Heart and Circulatory Physiology

Beta-adrenoceptor-mediated hyperpolarization in lymphatic smooth muscle of guinea pig mesentery

P. Y. Von der Weid, D. F. Van Helden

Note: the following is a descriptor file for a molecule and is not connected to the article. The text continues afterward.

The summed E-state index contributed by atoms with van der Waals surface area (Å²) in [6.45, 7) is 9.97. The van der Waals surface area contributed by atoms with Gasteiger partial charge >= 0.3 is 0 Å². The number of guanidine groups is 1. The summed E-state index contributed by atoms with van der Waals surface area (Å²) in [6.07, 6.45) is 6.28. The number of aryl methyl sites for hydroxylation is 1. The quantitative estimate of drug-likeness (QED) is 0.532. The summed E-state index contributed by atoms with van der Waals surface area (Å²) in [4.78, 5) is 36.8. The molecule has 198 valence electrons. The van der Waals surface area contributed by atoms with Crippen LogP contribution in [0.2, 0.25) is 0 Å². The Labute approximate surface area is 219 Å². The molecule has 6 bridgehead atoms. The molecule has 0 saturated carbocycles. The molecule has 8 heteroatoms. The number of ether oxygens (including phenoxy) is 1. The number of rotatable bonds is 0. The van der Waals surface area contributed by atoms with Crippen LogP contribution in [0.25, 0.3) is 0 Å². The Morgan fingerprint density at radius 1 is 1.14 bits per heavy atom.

Intracellular microelectrode recordings were performed to investigate the consequences of beta-adrenoceptor activation in smooth muscle of guinea pig mesenteric lymphatic vessels. Isoproterenol (Iso) hyperpolarized the membrane with an associated increase in membrane conductance and decreased the amplitude of spontaneous transient depolarizations. Iso effects were mimicked by forskolin (FSK), 3-isobutyl-1-methylxanthine, and two adenosine 3',5'-cyclic monophosphate (cAMP) derivatives. Iso- and FSK-induced hyperpolarizations were inhibited by H89, an inhibitor of cAMP-dependent protein kinase A, increased in K+-free solution, but were not affected by ouabain or by the nitric oxide synthase inhibitor N(omega)-nitro-L-arginine. They were partially inhibited by 20 mM tetraethylammonium (approximately 40%) or by 2.5 mM 4-aminopyridine (approximately 55%). The-Iso-induced hyperpolarization was partially inhibited by iberiotoxin (20 nM) and charybdotoxin (40 nM), whereas the FSK-induced hyperpolarization was less affected. In cells where the Iso-induced hyperpolarization was decreased by 40 microM 1,2-bis(2-aminophenoxy)ethane-N,N,N',N'-tetraacetic acid, acetoxymethyl ester form, the FSK-induced hyperpolarization was little changed. Our results indicate that in guinea pig mesenteric lymphatic vessels, beta-adrenoceptor stimulation activates a protein kinase A-dependent K+ conductance, involving more than one channel type.